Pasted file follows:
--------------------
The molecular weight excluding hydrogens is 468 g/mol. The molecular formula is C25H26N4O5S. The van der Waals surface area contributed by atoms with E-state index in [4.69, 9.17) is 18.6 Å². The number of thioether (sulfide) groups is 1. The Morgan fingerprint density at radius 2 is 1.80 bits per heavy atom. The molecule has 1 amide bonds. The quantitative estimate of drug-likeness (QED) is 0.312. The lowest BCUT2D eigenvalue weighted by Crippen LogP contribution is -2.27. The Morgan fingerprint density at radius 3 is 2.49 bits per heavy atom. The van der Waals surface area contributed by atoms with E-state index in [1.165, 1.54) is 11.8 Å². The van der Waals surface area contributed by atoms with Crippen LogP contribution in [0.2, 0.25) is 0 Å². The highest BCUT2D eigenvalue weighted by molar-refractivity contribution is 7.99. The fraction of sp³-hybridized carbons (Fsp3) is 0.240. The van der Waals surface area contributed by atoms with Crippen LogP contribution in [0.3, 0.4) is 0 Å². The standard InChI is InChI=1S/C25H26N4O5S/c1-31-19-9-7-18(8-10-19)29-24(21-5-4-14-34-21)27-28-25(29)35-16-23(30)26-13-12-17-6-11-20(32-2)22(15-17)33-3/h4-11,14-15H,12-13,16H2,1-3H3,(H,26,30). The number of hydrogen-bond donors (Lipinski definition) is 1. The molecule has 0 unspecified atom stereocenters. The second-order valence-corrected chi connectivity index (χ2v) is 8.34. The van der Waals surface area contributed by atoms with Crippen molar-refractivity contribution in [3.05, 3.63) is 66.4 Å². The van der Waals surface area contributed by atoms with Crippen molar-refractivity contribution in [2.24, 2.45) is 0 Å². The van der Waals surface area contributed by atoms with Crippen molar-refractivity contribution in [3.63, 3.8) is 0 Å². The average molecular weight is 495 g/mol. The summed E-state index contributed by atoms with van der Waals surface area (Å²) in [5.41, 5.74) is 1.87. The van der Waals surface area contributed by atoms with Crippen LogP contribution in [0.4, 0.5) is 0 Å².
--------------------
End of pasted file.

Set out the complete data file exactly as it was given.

The molecular weight excluding hydrogens is 468 g/mol. The molecular formula is C25H26N4O5S. The van der Waals surface area contributed by atoms with E-state index in [4.69, 9.17) is 18.6 Å². The number of thioether (sulfide) groups is 1. The Morgan fingerprint density at radius 2 is 1.80 bits per heavy atom. The molecule has 1 amide bonds. The quantitative estimate of drug-likeness (QED) is 0.312. The lowest BCUT2D eigenvalue weighted by Crippen LogP contribution is -2.27. The Morgan fingerprint density at radius 3 is 2.49 bits per heavy atom. The van der Waals surface area contributed by atoms with E-state index in [1.165, 1.54) is 11.8 Å². The van der Waals surface area contributed by atoms with Crippen LogP contribution in [0.2, 0.25) is 0 Å². The highest BCUT2D eigenvalue weighted by molar-refractivity contribution is 7.99. The fraction of sp³-hybridized carbons (Fsp3) is 0.240. The van der Waals surface area contributed by atoms with Crippen LogP contribution in [0.3, 0.4) is 0 Å². The standard InChI is InChI=1S/C25H26N4O5S/c1-31-19-9-7-18(8-10-19)29-24(21-5-4-14-34-21)27-28-25(29)35-16-23(30)26-13-12-17-6-11-20(32-2)22(15-17)33-3/h4-11,14-15H,12-13,16H2,1-3H3,(H,26,30). The number of hydrogen-bond donors (Lipinski definition) is 1. The molecule has 0 unspecified atom stereocenters. The second-order valence-corrected chi connectivity index (χ2v) is 8.34. The van der Waals surface area contributed by atoms with Crippen molar-refractivity contribution in [3.05, 3.63) is 66.4 Å². The van der Waals surface area contributed by atoms with Crippen molar-refractivity contribution in [2.24, 2.45) is 0 Å². The van der Waals surface area contributed by atoms with Crippen molar-refractivity contribution in [3.63, 3.8) is 0 Å². The average molecular weight is 495 g/mol. The summed E-state index contributed by atoms with van der Waals surface area (Å²) in [5.41, 5.74) is 1.87. The van der Waals surface area contributed by atoms with Crippen LogP contribution in [0.4, 0.5) is 0 Å².